Athletics: A sprint finish and a smile - Kelly is back

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The Independent Online

There must have been times at which Kelly Holmes was left wondering when it would all come to an end. The glitz. The glamour. All those celebrities. All those forced smiles. Then again, anyone who can get through An Audience With Des O'Connor is surely blessed with inordinate reserves of staying power.

There must have been times at which Kelly Holmes was left wondering when it would all come to an end. The glitz. The glamour. All those celebrities. All those forced smiles. Then again, anyone who can get through An Audience With Des O'Connor is surely blessed with inordinate reserves of staying power.

The Woman of 2004 has that. She has a fair turn of speed, too. Both were in evidence at the Kelvin Hall in Glasgow yesterday. After her winter tour of the celebrity circuit and award ceremonies, Dame Kelly was back treading the boards on an indoor track. To the audible relief of the sold-out 3,800 audience - not to mention herself - she did not fluff her lines.

Running in her first race of 2005, her first in a Great Britain vest since the balmy August night when she completed her golden middle-distance double, the rust of four months away from competition was in temporary evidence as Holmes picked her way through from the back of the six-strong pack in the women's 1500m, the showpiece event of the Norwich Union Indoor International. Down the back-straight on the final 200m circuit, Hind Dehiba of France and Svetlana Cherkasova of Russia were both closing threateningly on her heels. But then, with 100m remaining, the golden Dame remembered her Midas touch - and her top gear.

Leaving her rivals stalling in her wake, she surged to an ultimately decisive victory, crossing the finish line in 4min 14.74sec - 0.55sec clear of Dehiba. By the Mount Olympian standards she set for herself in Athens last summer, the time was decidedly pedestrian. The grin that stretched from one ear to the other, though, confirmed that it was mission accomplished for Holmes. She was back on the track and back in the winning groove.

"I'm pleased to get that one out of the way," she confessed. "It's great to get back to racing. It's what I enjoy best. Now I can get back to doing some good races in the rest of the year. I'll be honest: I'm not as fit as I was at the Olympics, by any means. I just didn't want to disgrace myself today. But I felt very good in that last 100m." Still, the Olympic 800m and 1500m champion did not quite feel good enough to commit herself to the European Indoor Championships in Madrid in March. "I'm not making any comment on the future," she said.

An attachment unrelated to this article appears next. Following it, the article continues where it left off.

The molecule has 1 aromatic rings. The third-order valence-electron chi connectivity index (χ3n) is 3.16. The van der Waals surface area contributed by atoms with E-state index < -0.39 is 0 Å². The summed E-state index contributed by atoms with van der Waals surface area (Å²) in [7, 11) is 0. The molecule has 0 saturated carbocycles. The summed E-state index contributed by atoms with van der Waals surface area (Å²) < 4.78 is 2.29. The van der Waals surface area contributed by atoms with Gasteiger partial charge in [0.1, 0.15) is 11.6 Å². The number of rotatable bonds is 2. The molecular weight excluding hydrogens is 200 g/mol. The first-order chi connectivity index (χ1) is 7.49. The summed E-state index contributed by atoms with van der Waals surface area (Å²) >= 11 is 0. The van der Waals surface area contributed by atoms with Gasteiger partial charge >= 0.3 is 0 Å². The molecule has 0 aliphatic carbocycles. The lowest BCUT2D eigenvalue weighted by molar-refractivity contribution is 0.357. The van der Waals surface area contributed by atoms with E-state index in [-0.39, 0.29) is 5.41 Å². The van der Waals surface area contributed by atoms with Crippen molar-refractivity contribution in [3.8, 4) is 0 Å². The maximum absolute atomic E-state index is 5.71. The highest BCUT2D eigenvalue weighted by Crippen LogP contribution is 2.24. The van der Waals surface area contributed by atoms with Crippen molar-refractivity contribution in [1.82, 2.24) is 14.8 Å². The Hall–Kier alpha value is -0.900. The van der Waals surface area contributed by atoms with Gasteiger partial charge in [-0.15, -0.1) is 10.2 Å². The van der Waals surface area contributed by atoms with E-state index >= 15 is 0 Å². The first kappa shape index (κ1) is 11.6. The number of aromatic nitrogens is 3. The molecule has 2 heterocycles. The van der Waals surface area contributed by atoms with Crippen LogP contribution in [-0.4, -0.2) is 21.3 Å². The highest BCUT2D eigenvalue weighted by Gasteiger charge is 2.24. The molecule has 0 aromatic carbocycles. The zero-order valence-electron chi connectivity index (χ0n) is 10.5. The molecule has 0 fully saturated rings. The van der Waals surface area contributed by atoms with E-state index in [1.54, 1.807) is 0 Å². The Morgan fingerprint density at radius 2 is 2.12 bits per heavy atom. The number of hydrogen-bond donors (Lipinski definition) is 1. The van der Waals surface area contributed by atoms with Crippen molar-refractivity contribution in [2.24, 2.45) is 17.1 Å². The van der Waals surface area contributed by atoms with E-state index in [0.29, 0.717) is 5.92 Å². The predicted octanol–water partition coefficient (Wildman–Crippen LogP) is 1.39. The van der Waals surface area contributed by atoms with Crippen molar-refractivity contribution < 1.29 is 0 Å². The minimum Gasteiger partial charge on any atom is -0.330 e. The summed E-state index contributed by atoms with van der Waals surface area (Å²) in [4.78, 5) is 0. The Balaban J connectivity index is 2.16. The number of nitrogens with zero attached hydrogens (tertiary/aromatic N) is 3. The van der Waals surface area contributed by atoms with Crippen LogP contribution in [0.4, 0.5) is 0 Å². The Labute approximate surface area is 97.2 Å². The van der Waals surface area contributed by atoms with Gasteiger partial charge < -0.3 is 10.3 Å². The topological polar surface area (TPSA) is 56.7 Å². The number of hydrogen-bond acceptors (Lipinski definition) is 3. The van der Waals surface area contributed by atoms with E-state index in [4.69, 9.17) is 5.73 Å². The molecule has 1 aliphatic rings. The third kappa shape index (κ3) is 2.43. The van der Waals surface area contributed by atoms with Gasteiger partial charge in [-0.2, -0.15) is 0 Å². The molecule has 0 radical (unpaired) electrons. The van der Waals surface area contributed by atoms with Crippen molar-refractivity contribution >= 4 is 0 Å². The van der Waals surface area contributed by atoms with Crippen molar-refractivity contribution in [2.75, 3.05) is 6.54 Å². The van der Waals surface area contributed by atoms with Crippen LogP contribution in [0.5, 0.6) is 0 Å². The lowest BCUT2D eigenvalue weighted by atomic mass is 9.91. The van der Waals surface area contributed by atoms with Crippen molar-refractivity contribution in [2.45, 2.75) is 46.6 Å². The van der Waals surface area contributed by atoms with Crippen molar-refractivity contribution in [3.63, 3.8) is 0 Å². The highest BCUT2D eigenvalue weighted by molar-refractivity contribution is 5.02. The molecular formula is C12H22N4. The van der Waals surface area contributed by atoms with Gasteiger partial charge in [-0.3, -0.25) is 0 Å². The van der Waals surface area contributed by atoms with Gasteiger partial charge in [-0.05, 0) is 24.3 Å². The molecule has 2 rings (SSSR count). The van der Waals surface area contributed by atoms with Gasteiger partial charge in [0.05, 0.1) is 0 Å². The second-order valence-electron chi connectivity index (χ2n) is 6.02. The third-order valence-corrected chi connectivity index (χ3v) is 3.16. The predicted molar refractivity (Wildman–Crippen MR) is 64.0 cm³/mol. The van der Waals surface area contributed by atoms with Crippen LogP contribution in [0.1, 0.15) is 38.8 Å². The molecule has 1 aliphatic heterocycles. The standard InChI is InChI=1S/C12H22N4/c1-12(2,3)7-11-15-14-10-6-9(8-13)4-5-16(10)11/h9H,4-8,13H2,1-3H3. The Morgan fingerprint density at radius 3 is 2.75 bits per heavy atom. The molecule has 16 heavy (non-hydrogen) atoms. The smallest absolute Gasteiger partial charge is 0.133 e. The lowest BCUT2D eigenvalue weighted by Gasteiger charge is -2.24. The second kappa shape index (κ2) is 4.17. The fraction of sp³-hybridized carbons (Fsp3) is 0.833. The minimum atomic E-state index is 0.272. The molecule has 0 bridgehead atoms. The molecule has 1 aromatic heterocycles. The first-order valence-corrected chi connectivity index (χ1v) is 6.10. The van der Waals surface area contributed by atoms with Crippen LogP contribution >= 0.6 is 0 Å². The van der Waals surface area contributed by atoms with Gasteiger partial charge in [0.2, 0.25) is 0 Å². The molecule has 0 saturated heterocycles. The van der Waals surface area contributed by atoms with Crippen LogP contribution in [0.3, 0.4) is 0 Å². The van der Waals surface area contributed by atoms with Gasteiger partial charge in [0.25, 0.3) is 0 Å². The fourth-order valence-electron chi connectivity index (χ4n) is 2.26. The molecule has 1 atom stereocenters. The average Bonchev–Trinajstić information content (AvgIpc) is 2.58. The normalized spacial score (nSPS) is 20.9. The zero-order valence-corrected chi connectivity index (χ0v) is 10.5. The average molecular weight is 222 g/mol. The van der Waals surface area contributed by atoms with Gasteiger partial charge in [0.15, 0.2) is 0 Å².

The only race on her future schedule is the 1,000m in the Birmingham Grand Prix on 18 February. She will decide after that whether or not to go for gold in Madrid.

Unlike Holmes, Jason Gardener has been anxious to avoid over-exposure since his golden moment in Athens - when he was lead-off man in the gloriously victorious Great Britain 4 x 100m relay team. He has turned down an offer to pose naked for a charity photo-shoot and spurned the chance to become a Blue Peter presenter.

The Bath bullet is determined to build on his quarter-share of Olympic success and make his name in his own right in 2005. He was on target to do that last year, after hitting the bull's-eye of the world indoor 60m title in Budapest, but then underwent a double hernia operation on the eve of the outdoor season. In the circumstances, reaching the 100m semi-finals in Athens and running a storming opening leg in the relay final amounted to a Herculean effort, but Gardener is keen to step-up the momentum in the 2005 indoor season - targeting his own European 60m record (6.46sec) and Maurice Greene's world record (6.39sec), as well as a successful defence of his European indoor title.

With such lofty goals in mind, the West Country man took on a double shift yesterday, winning the invitation 60m in 6.61sec, then overcoming a somewhat hesitant start, just 40 minutes later, to win the match race in 6.63sec. "As you can see, I'm strong at the moment," Gardener said. "I just need races to get that little bit of quickness into my legs. It's been a good day's work, but I'm not super race-fit yet."

It was not such a good day for the speed merchant who anchored the relay team to gold in Athens. Running in the Midland Open Meeting at the National Indoor Arena in Birmingham, Mark LewisFrancis won his heat in 6.79sec, before crashing to the ground and being carried away on a stretcher. Unlike the Olympic gold medallists on Great Britain team duty in Scotland, MLF MBE - as he has been known since the announcement of the Queen's New Year's Honours - is in an acutely hamstrung state.

There was also one notable British casualty in Glasgow. Jade Johnson was carried out of the arena after her last-round effort in the long jump. In addition to her unfortunate allergy to sand, the Herne Hill Harrier has added a sore back and an injured ankle to her list of ailments.

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